UPDATED: Air Force General Praises CHIRP, Hosted Payloads
COLORADO SPRINGS, NATIONAL SPACE SYMPOSIUM: After almost a decade of discussion, hope and frustration, the time appears to finally be ripe for what the space industry calls hosted payloads, the Remora fish of satellites. Keep reading →
COLORADO SPRINGS, NATIONAL SPACE SYMPOSIUM: The Boeing Company, better known for building big satellites in clean rooms and charging big prices for them, has spotted what it thinks may be a sweet spot in the satellite market and plans to build prototypes of three small satellites to show the market what it can do.
The “key” reason for building smaller satellites very quickly is to avoid being left behind by Moore’s Law, which says that computer processing power doubles every 18 months, Bruce Chesley, director for advanced space and intelligence systems at Boeing said. “It’s taking advantage of smaller cheaper components and taking advantage of Boeing’s quality control and procedures.” Keep reading →
UPDATED: Washington: Northrop Grumman knows the Defense Weather Satellite System neck is stretched out beneath the Pentagon budget cutters ax. Advocates like defense consultant Loren Thompson are rushing out to defend it. The Air Force is getting ready to kill the satellite program, which is a stepchild of the late unlamented (except by Northrop) NPOESS weather satellite program.
NPOESS, as those who have followed it know well, was one of the most dysfunctional space acquisition programs of the last decade — and since space programs were about the worst overseen by the Pentagon, that is aging something. The Pentagon formally killed NPOESS in March last year. It got split into two efforts, one led by NOAA and one by the Air Force. The NOAA effort is a $1.7 billion, two-satellite program. The other is the Defense Weather Satellite System, for which $445 million was requested for fiscal 2011 and 2012. Almost $1.1 billion was requested for the NOAA portion of the program.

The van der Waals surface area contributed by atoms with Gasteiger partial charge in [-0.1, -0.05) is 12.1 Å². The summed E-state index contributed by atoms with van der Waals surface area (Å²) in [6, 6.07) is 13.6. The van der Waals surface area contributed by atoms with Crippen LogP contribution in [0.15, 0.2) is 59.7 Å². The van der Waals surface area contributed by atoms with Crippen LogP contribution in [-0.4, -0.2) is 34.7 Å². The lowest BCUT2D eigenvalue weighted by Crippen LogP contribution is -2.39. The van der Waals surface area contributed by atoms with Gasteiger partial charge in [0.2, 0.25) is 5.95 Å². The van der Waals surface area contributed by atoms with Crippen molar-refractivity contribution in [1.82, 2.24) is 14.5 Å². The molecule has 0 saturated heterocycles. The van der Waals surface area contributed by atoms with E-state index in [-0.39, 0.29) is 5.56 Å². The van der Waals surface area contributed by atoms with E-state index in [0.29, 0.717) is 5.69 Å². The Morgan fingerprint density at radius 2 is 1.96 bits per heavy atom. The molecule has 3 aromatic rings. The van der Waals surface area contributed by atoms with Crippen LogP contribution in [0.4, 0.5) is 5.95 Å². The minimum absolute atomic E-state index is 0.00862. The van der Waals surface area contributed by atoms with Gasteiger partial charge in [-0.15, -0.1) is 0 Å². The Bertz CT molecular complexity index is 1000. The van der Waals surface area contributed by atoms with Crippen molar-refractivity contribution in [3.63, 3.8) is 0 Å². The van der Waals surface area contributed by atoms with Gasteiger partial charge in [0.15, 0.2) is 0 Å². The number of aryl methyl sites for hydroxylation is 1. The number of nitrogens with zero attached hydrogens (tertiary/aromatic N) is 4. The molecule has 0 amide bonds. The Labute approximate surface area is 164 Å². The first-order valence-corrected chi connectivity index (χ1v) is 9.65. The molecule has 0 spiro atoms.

A source close to the program confirmed that the Pentagon wants DWSS to be killed to pay for other bills. More significantly this may mark a fundamental decision by the U.S. military to give up the pursuit of sophisticated new weather satellites for the foreseeable future and instead rely on two satellites delivered in the mid-1980s. Those could be supplemented by newer sensors placed on other satellites to make sure the U.S. military does not lose crucial capabilities such as the ability to tell dust from clouds and to judge the firmness of soil and its ability to support heavy vehicles such as MRAPs and tanks. Keep reading →
Washington: Lists can be fun and the Center for Strategic and Budgetary Assessments issued a doozie today, listing the dozen big programs killed by the Pentagon and their value at time of death.
“Over the past decade at least a dozen major programs were terminated without any
operational systems being fielded. The sunk cost of the terminated programs shown in
the table below, for example, totals some $46 billion in then-year dollars,” says the report by CSBA’s budget guru Todd Harrison. Keep reading →